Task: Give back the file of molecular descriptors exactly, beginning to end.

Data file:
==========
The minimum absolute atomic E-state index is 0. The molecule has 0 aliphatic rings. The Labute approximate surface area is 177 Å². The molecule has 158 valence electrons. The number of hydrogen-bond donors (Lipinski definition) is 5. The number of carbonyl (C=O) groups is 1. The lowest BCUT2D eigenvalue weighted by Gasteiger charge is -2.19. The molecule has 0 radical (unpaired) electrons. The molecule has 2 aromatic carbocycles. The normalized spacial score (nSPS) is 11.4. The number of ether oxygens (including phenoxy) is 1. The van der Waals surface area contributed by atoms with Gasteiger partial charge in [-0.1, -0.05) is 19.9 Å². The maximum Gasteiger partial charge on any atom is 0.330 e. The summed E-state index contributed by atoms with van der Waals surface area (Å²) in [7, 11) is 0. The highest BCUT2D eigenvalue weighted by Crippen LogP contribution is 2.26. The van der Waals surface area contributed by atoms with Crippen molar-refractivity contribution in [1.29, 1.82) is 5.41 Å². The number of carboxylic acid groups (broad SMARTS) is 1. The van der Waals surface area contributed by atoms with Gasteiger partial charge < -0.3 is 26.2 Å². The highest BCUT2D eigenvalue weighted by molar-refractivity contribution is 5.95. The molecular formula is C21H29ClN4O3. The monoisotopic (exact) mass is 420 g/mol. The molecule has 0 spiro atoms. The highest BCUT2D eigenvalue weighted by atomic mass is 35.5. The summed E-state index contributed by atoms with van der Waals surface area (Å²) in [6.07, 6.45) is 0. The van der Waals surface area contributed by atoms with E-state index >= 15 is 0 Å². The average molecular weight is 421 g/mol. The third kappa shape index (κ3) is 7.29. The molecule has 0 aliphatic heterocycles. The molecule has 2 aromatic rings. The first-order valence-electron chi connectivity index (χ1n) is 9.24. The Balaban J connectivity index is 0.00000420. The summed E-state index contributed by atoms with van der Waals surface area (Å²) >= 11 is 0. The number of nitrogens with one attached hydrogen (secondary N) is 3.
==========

The minimum absolute atomic E-state index is 0. The molecule has 0 aliphatic rings. The Labute approximate surface area is 177 Å². The molecule has 158 valence electrons. The number of hydrogen-bond donors (Lipinski definition) is 5. The number of carbonyl (C=O) groups is 1. The lowest BCUT2D eigenvalue weighted by Gasteiger charge is -2.19. The molecule has 0 radical (unpaired) electrons. The molecule has 2 aromatic carbocycles. The normalized spacial score (nSPS) is 11.4. The number of ether oxygens (including phenoxy) is 1. The van der Waals surface area contributed by atoms with Gasteiger partial charge in [-0.1, -0.05) is 19.9 Å². The maximum Gasteiger partial charge on any atom is 0.330 e. The summed E-state index contributed by atoms with van der Waals surface area (Å²) in [7, 11) is 0. The highest BCUT2D eigenvalue weighted by Crippen LogP contribution is 2.26. The van der Waals surface area contributed by atoms with Crippen molar-refractivity contribution in [1.29, 1.82) is 5.41 Å². The number of carboxylic acid groups (broad SMARTS) is 1. The van der Waals surface area contributed by atoms with Gasteiger partial charge < -0.3 is 26.2 Å². The highest BCUT2D eigenvalue weighted by molar-refractivity contribution is 5.95. The molecular formula is C21H29ClN4O3. The monoisotopic (exact) mass is 420 g/mol. The molecule has 0 spiro atoms. The highest BCUT2D eigenvalue weighted by atomic mass is 35.5. The summed E-state index contributed by atoms with van der Waals surface area (Å²) in [6.07, 6.45) is 0. The van der Waals surface area contributed by atoms with E-state index >= 15 is 0 Å². The average molecular weight is 421 g/mol. The third kappa shape index (κ3) is 7.29. The molecule has 0 aliphatic heterocycles. The molecule has 2 aromatic rings. The first-order valence-electron chi connectivity index (χ1n) is 9.24. The Balaban J connectivity index is 0.00000420. The summed E-state index contributed by atoms with van der Waals surface area (Å²) >= 11 is 0. The number of nitrogens with one attached hydrogen (secondary N) is 3.